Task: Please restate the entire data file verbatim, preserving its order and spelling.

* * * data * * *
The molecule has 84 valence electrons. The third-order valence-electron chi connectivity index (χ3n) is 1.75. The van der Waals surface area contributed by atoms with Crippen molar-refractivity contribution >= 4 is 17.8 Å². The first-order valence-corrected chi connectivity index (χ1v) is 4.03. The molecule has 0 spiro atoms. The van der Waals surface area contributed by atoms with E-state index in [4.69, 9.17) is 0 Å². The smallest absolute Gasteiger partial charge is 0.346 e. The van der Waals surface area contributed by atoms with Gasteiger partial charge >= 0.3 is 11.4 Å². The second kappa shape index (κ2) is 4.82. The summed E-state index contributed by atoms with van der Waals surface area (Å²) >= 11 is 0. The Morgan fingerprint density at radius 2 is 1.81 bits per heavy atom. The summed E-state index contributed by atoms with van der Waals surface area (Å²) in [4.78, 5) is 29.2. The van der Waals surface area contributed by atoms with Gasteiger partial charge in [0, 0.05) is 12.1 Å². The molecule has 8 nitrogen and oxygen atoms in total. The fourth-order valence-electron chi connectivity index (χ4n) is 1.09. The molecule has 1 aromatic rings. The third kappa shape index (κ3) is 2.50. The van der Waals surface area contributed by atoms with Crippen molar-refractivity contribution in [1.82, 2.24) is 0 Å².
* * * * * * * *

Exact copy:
The molecule has 84 valence electrons. The third-order valence-electron chi connectivity index (χ3n) is 1.75. The van der Waals surface area contributed by atoms with Crippen molar-refractivity contribution >= 4 is 17.8 Å². The first-order valence-corrected chi connectivity index (χ1v) is 4.03. The molecule has 0 spiro atoms. The van der Waals surface area contributed by atoms with E-state index in [4.69, 9.17) is 0 Å². The smallest absolute Gasteiger partial charge is 0.346 e. The van der Waals surface area contributed by atoms with Gasteiger partial charge >= 0.3 is 11.4 Å². The second kappa shape index (κ2) is 4.82. The summed E-state index contributed by atoms with van der Waals surface area (Å²) >= 11 is 0. The Morgan fingerprint density at radius 2 is 1.81 bits per heavy atom. The summed E-state index contributed by atoms with van der Waals surface area (Å²) in [4.78, 5) is 29.2. The van der Waals surface area contributed by atoms with Gasteiger partial charge in [0, 0.05) is 12.1 Å². The molecule has 8 nitrogen and oxygen atoms in total. The fourth-order valence-electron chi connectivity index (χ4n) is 1.09. The molecule has 1 aromatic rings. The third kappa shape index (κ3) is 2.50. The van der Waals surface area contributed by atoms with Crippen molar-refractivity contribution in [1.82, 2.24) is 0 Å².